PETALING JAYA: A historian has criticised the latest edition of secondary school history textbooks for being biased and inaccurate, and called on the education ministry to take action.
Ranjit Singh Malhi said the textbooks, for use in Form 1 to Form 5, were Malay and Islam-centric and had omitted key facts relevant to nation-building while including factual distortions and exaggerations.
Pointing out that most of the textbooks’ writers were Malay, he said this meant that students were learning world and Malaysian history from the perspective of one particular ethnic group.
“The glaring defects in the current history textbooks only confirm the bias of the writers. They do not provide an adequate, balanced and fair account of the emergence and growth of Malaysia’s plural society,” he said in a statement.
“Our young are not being taught the real and inclusive history of our nation but a consciously selected historical narrative skewed towards establishing Islamic and Malay dominance based upon the divisive concept of ‘ketuanan Melayu’.
“For example, unlike earlier textbooks, the current history textbooks downplay the important roles and contributions of the Malaysian Chinese and Indian communities in the economic and infrastructure development of the nation,” he said.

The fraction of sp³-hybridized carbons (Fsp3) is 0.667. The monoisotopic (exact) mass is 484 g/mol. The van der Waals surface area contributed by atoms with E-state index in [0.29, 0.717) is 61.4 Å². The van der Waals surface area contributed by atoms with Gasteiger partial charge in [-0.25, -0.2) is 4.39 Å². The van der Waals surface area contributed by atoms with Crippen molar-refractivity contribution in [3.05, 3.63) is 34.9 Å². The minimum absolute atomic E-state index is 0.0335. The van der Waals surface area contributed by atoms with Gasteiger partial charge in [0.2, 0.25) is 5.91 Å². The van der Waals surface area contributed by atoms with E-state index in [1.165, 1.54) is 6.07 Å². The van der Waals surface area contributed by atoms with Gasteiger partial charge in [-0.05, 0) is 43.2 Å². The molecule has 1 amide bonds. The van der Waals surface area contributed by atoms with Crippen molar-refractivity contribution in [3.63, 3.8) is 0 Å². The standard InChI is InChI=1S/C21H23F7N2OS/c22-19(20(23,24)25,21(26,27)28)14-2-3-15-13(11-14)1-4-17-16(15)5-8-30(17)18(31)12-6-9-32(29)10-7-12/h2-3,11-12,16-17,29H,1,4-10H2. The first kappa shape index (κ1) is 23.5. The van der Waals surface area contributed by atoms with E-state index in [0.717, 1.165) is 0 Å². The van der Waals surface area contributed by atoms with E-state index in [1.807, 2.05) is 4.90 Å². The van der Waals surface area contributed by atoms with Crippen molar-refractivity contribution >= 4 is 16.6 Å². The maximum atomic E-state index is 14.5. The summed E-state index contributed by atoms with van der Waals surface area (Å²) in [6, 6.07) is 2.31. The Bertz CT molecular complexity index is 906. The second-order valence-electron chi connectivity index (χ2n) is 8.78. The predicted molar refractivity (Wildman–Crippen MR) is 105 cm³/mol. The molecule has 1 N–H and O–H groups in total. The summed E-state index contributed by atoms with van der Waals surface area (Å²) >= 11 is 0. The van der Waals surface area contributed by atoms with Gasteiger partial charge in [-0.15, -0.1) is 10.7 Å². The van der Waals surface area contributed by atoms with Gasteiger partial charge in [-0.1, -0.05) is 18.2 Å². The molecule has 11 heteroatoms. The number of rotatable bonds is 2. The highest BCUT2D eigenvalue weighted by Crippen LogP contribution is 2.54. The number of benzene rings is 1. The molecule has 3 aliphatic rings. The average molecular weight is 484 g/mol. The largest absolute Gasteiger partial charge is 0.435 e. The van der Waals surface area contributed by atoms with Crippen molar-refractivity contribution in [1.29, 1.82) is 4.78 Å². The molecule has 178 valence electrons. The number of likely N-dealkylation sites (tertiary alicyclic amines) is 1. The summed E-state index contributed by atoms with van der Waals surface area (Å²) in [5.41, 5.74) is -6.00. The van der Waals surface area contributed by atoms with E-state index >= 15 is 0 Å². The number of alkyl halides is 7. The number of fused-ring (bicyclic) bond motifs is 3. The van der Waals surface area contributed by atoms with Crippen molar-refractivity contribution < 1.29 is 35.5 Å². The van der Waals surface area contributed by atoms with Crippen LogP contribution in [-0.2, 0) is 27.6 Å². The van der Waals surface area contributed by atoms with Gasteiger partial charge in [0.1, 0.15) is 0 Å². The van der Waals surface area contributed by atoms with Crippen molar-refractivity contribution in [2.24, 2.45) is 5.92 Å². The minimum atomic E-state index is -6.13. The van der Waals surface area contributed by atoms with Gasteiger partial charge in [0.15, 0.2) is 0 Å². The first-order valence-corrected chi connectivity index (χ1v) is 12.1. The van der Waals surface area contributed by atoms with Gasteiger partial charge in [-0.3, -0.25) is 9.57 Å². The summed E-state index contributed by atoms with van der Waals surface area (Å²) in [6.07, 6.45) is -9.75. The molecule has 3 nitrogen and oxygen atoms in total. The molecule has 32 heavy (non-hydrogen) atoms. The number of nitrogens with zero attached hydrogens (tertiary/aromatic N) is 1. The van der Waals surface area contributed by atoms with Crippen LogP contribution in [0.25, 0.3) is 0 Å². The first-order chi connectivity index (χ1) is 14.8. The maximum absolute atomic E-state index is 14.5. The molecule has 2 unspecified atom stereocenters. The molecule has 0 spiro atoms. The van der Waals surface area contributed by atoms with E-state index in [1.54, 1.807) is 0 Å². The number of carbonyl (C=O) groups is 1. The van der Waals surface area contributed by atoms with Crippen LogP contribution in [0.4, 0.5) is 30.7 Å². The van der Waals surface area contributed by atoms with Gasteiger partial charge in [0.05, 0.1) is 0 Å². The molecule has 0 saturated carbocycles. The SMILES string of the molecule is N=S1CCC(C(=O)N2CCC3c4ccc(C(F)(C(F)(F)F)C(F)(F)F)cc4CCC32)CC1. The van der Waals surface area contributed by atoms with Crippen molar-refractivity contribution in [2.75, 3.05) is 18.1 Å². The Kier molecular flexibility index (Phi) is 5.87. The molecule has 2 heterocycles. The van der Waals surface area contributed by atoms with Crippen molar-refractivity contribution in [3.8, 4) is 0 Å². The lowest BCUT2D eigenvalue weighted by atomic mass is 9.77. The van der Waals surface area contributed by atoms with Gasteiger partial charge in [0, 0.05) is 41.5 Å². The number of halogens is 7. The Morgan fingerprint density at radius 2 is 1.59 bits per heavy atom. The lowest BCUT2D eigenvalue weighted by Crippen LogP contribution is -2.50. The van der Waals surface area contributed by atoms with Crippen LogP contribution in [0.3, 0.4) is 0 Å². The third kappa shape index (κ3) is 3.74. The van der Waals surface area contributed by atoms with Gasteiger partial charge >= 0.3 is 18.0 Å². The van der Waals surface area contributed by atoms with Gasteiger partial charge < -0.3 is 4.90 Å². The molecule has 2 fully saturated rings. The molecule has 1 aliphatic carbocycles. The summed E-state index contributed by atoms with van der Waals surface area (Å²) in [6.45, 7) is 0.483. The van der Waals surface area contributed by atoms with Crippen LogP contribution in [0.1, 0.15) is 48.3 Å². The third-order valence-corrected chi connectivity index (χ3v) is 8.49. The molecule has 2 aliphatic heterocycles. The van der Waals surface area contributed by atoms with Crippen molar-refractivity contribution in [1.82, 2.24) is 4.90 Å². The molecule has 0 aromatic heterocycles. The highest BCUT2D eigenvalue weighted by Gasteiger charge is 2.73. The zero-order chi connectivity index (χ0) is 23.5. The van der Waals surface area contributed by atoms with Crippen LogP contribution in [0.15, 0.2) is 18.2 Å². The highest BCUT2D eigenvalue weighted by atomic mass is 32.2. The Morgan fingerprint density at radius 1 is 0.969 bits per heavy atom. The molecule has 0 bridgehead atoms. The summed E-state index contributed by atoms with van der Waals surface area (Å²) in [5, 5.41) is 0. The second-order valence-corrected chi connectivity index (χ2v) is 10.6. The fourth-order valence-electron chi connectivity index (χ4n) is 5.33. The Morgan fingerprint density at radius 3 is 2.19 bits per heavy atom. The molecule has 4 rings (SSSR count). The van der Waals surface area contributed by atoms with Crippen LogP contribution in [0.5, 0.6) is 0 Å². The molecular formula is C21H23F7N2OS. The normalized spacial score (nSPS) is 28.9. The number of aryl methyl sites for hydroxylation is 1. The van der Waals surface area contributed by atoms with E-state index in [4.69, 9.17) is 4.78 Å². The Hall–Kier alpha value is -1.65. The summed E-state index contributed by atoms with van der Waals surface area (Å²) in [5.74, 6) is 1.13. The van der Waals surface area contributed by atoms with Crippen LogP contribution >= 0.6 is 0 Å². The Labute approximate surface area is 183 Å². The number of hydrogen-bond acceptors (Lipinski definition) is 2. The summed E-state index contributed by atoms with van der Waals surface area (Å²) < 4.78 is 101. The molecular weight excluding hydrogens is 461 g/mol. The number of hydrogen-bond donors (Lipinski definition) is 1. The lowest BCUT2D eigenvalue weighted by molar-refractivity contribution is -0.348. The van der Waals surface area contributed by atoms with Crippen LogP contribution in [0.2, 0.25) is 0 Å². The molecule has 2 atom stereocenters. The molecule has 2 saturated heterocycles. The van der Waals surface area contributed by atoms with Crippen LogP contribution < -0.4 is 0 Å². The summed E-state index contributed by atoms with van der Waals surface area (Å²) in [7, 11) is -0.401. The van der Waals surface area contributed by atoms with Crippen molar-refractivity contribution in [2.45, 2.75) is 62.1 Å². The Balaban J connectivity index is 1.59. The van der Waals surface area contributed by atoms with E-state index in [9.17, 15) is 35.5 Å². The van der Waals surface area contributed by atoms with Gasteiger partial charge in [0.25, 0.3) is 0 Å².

Ranjit, who is an adjunct professor at Asia Pacific University of Technology and Innovation, said the role of Indians in developing the rubber industry and the Chinese in growing the tin mining sector had been relegated to two to three sentences in the Form 3 history textbook.
He also said the textbooks failed to show the impact of Hindu-Buddhist civilisation on Malay culture, language, literature and even government.
“It should be noted that the early Malay kings were considered as the incarnation of Hindu gods based upon the concept of ‘devaraja’ (god-king). Indeed, till today, elements of the Indian cultural influences are still prevalent in Malay culture,” he said.
Ranjit said the Islam-centric bias in the textbooks were obvious with topics on Indian and Chinese civilisations covered in less than 10 pages each, while Islamic civilisation took 26 pages.
He added that there were several “inexcusable” errors in the textbooks despite having a panel of experts vet the book.
He called for an end to ethnic and religious prejudice in textbooks, saying Malaysians needed to learn how to value the nation’s rich multicultural heritage which makes up the soul of the country.
“The teaching of inclusive history is an integral part of nation-building. Our history textbooks should adopt a ‘pluralistic framework’ which promotes a sense of national identity and belonging which is crucial for racial harmony and national unity.
“I have no objections to the Malay/Islam narrative being the core of Malaysian history, but definitely not at the expense of marginalising the history of non-Malays, Orang Asli of West Malaysia and Orang Asal of Sabah and Sarawak,” he said.